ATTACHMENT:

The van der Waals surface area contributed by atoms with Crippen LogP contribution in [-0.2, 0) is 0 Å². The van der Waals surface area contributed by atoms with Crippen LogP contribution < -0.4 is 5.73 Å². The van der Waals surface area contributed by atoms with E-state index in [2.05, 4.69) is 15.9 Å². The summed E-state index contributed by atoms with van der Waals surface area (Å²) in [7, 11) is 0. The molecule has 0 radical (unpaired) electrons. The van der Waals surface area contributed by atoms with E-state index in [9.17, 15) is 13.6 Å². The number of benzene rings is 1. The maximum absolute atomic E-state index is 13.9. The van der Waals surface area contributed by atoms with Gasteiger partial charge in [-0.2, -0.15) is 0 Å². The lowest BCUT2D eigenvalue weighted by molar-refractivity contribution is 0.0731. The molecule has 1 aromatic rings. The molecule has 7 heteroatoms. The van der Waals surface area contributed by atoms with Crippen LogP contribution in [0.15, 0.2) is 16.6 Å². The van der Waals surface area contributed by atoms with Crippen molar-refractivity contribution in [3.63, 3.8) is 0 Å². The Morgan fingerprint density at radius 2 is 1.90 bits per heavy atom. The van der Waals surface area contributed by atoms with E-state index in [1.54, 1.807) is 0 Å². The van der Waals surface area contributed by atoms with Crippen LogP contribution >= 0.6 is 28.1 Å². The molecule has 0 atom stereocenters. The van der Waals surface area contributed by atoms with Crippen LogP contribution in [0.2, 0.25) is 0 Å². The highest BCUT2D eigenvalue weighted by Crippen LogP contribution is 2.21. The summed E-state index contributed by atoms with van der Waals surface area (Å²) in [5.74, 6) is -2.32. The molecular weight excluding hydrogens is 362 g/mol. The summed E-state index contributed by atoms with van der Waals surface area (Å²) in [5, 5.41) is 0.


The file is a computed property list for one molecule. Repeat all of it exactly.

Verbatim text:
The van der Waals surface area contributed by atoms with Crippen LogP contribution in [-0.2, 0) is 0 Å². The van der Waals surface area contributed by atoms with Crippen LogP contribution < -0.4 is 5.73 Å². The van der Waals surface area contributed by atoms with E-state index in [2.05, 4.69) is 15.9 Å². The summed E-state index contributed by atoms with van der Waals surface area (Å²) in [7, 11) is 0. The molecule has 0 radical (unpaired) electrons. The van der Waals surface area contributed by atoms with E-state index in [9.17, 15) is 13.6 Å². The number of benzene rings is 1. The maximum absolute atomic E-state index is 13.9. The van der Waals surface area contributed by atoms with Gasteiger partial charge in [-0.2, -0.15) is 0 Å². The lowest BCUT2D eigenvalue weighted by molar-refractivity contribution is 0.0731. The molecule has 1 aromatic rings. The molecule has 7 heteroatoms. The van der Waals surface area contributed by atoms with Crippen LogP contribution in [0.15, 0.2) is 16.6 Å². The van der Waals surface area contributed by atoms with Crippen molar-refractivity contribution in [3.63, 3.8) is 0 Å². The Morgan fingerprint density at radius 2 is 1.90 bits per heavy atom. The van der Waals surface area contributed by atoms with E-state index in [1.54, 1.807) is 0 Å². The van der Waals surface area contributed by atoms with Crippen LogP contribution >= 0.6 is 28.1 Å². The molecule has 0 atom stereocenters. The van der Waals surface area contributed by atoms with Crippen LogP contribution in [0.2, 0.25) is 0 Å². The highest BCUT2D eigenvalue weighted by Crippen LogP contribution is 2.21. The summed E-state index contributed by atoms with van der Waals surface area (Å²) in [5.74, 6) is -2.32. The molecular weight excluding hydrogens is 362 g/mol. The summed E-state index contributed by atoms with van der Waals surface area (Å²) in [5, 5.41) is 0.